Haytham Khoury

on: The Opposition and the Church in Syria: A Slap in the Face for the Pro-Democracy Movement, by Claudia Mende

Talking about Syria as there is only one church is a misrepresentation of the reality. Indeed, in Syria there are around 13 Christian denominations. These can be generally divided into three main groups. The Orthodox ones (Greek, Syriac, Assyrian and Armenian), the Catholic ones (Melkite, Syriac, Maronite, Chaldean and Armenian) and Protestants (there is a couple of them).

Each of these churches has its own leadership. Indeed, the attitude of the Churches' leaders from the revolution is not uniform. While the Catholic churches supported the regime openly because of their fear of chaos, the orthodox churches showed somewhat explicit support to the demonstrators. I have no clear idea regarding the position of Protestant churches.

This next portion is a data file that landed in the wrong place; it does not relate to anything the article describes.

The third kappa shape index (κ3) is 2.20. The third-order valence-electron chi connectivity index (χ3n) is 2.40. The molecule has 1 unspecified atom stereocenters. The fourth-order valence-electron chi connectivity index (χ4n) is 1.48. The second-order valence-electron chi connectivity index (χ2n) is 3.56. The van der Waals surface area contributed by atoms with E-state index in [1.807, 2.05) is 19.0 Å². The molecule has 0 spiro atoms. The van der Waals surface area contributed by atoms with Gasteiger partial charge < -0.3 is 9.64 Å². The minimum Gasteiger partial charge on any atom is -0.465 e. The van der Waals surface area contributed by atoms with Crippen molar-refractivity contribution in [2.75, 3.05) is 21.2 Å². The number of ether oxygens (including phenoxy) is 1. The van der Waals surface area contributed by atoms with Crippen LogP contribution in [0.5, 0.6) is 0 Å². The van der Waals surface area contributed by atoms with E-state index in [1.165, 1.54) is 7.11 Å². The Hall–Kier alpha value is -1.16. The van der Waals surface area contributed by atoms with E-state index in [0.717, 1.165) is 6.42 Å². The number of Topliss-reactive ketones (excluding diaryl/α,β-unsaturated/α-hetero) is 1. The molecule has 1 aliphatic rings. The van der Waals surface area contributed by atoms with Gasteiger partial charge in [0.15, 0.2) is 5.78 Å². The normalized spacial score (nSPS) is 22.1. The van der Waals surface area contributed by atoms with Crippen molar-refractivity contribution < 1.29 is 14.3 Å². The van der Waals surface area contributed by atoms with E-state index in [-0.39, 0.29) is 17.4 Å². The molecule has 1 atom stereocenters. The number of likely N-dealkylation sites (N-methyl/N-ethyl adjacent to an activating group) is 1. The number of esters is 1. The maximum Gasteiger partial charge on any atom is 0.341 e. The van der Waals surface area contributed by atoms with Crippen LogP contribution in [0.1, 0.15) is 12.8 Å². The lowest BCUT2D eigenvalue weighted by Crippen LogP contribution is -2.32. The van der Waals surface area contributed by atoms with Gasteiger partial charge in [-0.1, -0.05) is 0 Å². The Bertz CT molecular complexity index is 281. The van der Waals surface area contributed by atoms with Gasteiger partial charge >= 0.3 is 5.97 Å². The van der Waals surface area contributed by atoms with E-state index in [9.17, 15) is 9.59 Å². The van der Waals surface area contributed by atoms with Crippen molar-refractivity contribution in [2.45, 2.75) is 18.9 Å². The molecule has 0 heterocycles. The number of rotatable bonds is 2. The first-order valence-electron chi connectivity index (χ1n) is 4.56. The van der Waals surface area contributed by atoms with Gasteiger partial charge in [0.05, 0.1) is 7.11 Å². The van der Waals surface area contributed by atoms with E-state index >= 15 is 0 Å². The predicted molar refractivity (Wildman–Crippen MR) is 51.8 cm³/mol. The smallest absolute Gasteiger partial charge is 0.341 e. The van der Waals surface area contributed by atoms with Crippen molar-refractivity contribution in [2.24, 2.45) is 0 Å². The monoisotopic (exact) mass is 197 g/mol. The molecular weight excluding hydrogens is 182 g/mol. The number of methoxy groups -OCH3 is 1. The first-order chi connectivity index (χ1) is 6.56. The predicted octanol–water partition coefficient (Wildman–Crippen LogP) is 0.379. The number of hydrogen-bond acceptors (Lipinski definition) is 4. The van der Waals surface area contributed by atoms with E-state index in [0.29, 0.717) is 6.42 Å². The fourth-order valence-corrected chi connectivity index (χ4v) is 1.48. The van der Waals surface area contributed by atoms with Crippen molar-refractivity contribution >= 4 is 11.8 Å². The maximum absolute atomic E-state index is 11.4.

The Christian public attitude is still split. The extent of Christian public support to the revolution varies according the region. While it is relatively low in Aleppo and Damascus, this support reaches 80-90% in some areas, including Homs, Hama, Damascus suburbs and the west coast.

Finally, I would like to emphasize that in Christians' political views and attitudes in Syria there is complete separation between Church and State (from this point of view, there is clear difference between Egypt and Syria).

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